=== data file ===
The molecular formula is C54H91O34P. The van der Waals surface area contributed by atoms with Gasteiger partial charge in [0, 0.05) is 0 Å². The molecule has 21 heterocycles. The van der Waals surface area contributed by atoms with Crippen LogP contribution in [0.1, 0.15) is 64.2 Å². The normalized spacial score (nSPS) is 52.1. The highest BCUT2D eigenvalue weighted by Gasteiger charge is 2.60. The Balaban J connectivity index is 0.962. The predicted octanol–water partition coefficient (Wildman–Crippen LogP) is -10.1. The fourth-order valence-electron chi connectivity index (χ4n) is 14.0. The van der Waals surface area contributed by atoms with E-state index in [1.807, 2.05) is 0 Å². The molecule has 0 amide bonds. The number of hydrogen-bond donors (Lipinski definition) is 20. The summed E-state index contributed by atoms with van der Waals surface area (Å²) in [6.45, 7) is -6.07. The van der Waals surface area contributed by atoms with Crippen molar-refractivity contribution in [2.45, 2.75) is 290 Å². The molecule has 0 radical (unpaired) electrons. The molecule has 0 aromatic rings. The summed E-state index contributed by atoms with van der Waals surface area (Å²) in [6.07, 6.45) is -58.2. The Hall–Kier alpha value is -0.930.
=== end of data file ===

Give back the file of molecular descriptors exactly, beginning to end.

The molecular formula is C54H91O34P. The van der Waals surface area contributed by atoms with Gasteiger partial charge in [0, 0.05) is 0 Å². The molecule has 21 heterocycles. The van der Waals surface area contributed by atoms with Crippen LogP contribution in [0.1, 0.15) is 64.2 Å². The normalized spacial score (nSPS) is 52.1. The highest BCUT2D eigenvalue weighted by Gasteiger charge is 2.60. The Balaban J connectivity index is 0.962. The predicted octanol–water partition coefficient (Wildman–Crippen LogP) is -10.1. The fourth-order valence-electron chi connectivity index (χ4n) is 14.0. The van der Waals surface area contributed by atoms with E-state index in [1.807, 2.05) is 0 Å². The molecule has 0 amide bonds. The number of hydrogen-bond donors (Lipinski definition) is 20. The summed E-state index contributed by atoms with van der Waals surface area (Å²) in [6.45, 7) is -6.07. The van der Waals surface area contributed by atoms with Crippen molar-refractivity contribution in [2.45, 2.75) is 290 Å². The molecule has 0 radical (unpaired) electrons. The molecule has 0 aromatic rings. The summed E-state index contributed by atoms with van der Waals surface area (Å²) in [6.07, 6.45) is -58.2. The Hall–Kier alpha value is -0.930.